A few years ago trumpeter Dave Douglas was asked to write music to be played at high altitude (around 10,000 feet) for a festival in Italy’s Dolomites; band and audience would hike to the performance spot. The organizers sent along a recording of Ladino music from the region, and taking its emotional range–Douglas would later describe it as “veer[ing] between solemn devotional calmness and riotous drunken celebration”–as inspiration, he composed a dazzling suite of chamber jazz. The summer after its 2003 premiere Douglas reconvened his ensemble–reedist Michael Moore, cellist Peggy Lee, drummer Dylan van der Schyff, and tubaist Marcus Rojas–to record the studio version, recently released as Mountain Passages, the first album on his new label, Greenleaf. The music is meticulously organized, with concise improvisation flowing organically from melodically rich, contrapuntally dense arrangements. As in many of Douglas’s earlier projects (particularly Charms of the Night Sky and Tiny Bell Trio) the writing is notable for its balance, giving equal weight to each of the players, and for its grounding in European folk music. But it also draws on American idioms: the Crescent City flavor of the agile tuba lines, the Mancini-esque detective schmaltz stirred into “Gumshoe.” For this performance Douglas’s new band, Nomad, will play mostly music from Mountain Passages; the lineup is Rojas, reedist Myron Walden, drummer Tyshawn Sorey, and cellist Rubin Kodheli. Mon 2/28, 7 PM, Preston Bradley Hall, Chicago Cultural Center, 78 E. Washington, 312-744-6630. Free. All ages.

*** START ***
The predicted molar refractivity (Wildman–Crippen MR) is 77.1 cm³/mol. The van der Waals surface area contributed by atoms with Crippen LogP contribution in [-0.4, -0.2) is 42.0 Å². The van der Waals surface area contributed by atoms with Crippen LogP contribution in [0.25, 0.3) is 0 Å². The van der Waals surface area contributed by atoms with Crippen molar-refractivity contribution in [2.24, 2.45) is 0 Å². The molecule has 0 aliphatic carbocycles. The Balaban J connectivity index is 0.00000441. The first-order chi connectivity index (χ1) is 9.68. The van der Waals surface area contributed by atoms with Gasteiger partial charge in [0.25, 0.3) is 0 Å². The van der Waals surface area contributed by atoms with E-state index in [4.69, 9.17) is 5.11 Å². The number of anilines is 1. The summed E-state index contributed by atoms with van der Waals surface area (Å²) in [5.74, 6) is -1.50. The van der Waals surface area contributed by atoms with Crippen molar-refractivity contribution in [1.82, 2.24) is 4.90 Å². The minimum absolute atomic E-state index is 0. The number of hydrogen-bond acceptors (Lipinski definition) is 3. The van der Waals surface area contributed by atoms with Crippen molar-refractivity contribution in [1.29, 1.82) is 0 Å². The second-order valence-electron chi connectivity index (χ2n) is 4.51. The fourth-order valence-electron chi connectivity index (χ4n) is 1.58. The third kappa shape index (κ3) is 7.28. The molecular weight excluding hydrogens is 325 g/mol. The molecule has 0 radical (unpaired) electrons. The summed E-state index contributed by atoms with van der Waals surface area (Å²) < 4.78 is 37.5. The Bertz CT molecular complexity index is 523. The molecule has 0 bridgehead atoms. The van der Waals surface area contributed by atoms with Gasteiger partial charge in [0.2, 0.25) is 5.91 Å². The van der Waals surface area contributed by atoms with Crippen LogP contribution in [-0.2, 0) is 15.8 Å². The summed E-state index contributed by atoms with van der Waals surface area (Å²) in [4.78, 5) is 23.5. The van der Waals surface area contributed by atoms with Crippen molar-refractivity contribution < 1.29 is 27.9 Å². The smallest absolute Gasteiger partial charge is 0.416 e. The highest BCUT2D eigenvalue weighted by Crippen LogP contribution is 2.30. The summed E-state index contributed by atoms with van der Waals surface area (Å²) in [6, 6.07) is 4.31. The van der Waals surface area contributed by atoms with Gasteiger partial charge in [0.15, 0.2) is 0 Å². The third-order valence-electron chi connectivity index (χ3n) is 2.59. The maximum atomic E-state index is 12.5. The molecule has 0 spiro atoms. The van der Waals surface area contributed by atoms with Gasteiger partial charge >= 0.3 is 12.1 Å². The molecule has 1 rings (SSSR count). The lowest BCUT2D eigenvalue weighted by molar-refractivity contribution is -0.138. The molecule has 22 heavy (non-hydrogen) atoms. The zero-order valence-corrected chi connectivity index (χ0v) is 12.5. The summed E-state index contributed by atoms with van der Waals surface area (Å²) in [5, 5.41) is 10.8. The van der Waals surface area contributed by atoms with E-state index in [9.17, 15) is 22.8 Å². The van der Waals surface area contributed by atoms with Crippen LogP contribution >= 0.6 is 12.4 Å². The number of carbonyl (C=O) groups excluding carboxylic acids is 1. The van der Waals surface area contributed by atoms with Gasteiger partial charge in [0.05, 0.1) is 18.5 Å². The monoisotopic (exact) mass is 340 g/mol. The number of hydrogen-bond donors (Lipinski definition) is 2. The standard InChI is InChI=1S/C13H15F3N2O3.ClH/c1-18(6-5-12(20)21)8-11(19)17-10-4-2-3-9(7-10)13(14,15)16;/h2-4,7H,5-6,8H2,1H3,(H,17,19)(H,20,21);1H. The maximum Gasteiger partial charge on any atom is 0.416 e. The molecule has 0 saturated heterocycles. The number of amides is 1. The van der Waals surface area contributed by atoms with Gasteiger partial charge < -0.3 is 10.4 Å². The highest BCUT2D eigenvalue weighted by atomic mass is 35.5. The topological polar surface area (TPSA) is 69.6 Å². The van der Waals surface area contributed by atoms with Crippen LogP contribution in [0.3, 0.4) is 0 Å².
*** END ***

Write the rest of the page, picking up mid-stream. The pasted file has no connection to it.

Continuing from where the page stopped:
Art accompanying story in printed newspaper (not available in this archive): photo/Michael Jackson.